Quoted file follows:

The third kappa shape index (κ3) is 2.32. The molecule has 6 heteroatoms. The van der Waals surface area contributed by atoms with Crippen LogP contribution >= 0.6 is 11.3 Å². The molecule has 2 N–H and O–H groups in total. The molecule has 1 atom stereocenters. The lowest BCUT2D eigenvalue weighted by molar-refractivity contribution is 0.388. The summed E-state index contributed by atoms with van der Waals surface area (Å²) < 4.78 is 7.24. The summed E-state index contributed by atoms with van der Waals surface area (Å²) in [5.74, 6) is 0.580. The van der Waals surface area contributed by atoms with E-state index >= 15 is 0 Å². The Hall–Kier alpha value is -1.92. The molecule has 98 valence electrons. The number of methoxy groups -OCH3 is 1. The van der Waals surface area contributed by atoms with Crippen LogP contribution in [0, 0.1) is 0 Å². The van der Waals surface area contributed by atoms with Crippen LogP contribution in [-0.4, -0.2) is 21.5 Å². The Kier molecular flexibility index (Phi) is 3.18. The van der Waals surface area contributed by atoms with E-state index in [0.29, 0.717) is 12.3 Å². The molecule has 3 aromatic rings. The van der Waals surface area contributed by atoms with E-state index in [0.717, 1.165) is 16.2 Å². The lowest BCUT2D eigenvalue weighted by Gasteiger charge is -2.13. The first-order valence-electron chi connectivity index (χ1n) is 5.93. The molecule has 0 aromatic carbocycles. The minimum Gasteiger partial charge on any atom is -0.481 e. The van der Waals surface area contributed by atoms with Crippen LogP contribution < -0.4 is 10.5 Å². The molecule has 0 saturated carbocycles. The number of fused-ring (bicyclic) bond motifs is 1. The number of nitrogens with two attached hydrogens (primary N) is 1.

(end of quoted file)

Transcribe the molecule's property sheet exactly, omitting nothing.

The third kappa shape index (κ3) is 2.32. The molecule has 6 heteroatoms. The van der Waals surface area contributed by atoms with Crippen LogP contribution >= 0.6 is 11.3 Å². The molecule has 2 N–H and O–H groups in total. The molecule has 1 atom stereocenters. The lowest BCUT2D eigenvalue weighted by molar-refractivity contribution is 0.388. The summed E-state index contributed by atoms with van der Waals surface area (Å²) < 4.78 is 7.24. The summed E-state index contributed by atoms with van der Waals surface area (Å²) in [5.74, 6) is 0.580. The van der Waals surface area contributed by atoms with E-state index >= 15 is 0 Å². The Hall–Kier alpha value is -1.92. The molecule has 98 valence electrons. The number of methoxy groups -OCH3 is 1. The van der Waals surface area contributed by atoms with Crippen LogP contribution in [0, 0.1) is 0 Å². The van der Waals surface area contributed by atoms with Crippen LogP contribution in [-0.4, -0.2) is 21.5 Å². The Kier molecular flexibility index (Phi) is 3.18. The van der Waals surface area contributed by atoms with E-state index in [0.29, 0.717) is 12.3 Å². The molecule has 3 aromatic rings. The van der Waals surface area contributed by atoms with E-state index in [0.717, 1.165) is 16.2 Å². The lowest BCUT2D eigenvalue weighted by Gasteiger charge is -2.13. The first-order valence-electron chi connectivity index (χ1n) is 5.93. The molecule has 0 aromatic carbocycles. The minimum Gasteiger partial charge on any atom is -0.481 e. The van der Waals surface area contributed by atoms with Crippen LogP contribution < -0.4 is 10.5 Å². The molecule has 0 saturated carbocycles. The number of fused-ring (bicyclic) bond motifs is 1. The number of nitrogens with two attached hydrogens (primary N) is 1.